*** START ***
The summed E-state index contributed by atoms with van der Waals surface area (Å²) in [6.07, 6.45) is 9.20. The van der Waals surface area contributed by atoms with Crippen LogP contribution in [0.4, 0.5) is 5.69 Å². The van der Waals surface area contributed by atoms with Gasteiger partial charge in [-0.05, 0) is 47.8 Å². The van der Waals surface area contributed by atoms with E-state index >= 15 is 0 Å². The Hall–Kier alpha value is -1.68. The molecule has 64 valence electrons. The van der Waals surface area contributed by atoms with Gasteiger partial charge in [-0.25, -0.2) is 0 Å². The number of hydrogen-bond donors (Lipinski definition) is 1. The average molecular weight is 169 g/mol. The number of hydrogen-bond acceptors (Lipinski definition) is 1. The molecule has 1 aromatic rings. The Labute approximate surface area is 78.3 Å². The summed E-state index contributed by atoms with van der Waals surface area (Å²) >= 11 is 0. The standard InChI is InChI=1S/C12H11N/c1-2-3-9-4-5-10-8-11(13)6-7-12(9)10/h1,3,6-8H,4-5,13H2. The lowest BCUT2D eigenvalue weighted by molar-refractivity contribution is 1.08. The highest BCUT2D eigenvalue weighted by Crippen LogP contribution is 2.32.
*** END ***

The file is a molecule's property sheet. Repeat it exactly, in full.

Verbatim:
The summed E-state index contributed by atoms with van der Waals surface area (Å²) in [6.07, 6.45) is 9.20. The van der Waals surface area contributed by atoms with Crippen LogP contribution in [0.4, 0.5) is 5.69 Å². The van der Waals surface area contributed by atoms with Gasteiger partial charge in [-0.05, 0) is 47.8 Å². The van der Waals surface area contributed by atoms with E-state index >= 15 is 0 Å². The Hall–Kier alpha value is -1.68. The molecule has 64 valence electrons. The van der Waals surface area contributed by atoms with Gasteiger partial charge in [-0.25, -0.2) is 0 Å². The number of hydrogen-bond donors (Lipinski definition) is 1. The average molecular weight is 169 g/mol. The number of hydrogen-bond acceptors (Lipinski definition) is 1. The molecule has 1 aromatic rings. The Labute approximate surface area is 78.3 Å². The summed E-state index contributed by atoms with van der Waals surface area (Å²) >= 11 is 0. The standard InChI is InChI=1S/C12H11N/c1-2-3-9-4-5-10-8-11(13)6-7-12(9)10/h1,3,6-8H,4-5,13H2. The lowest BCUT2D eigenvalue weighted by molar-refractivity contribution is 1.08. The highest BCUT2D eigenvalue weighted by Crippen LogP contribution is 2.32.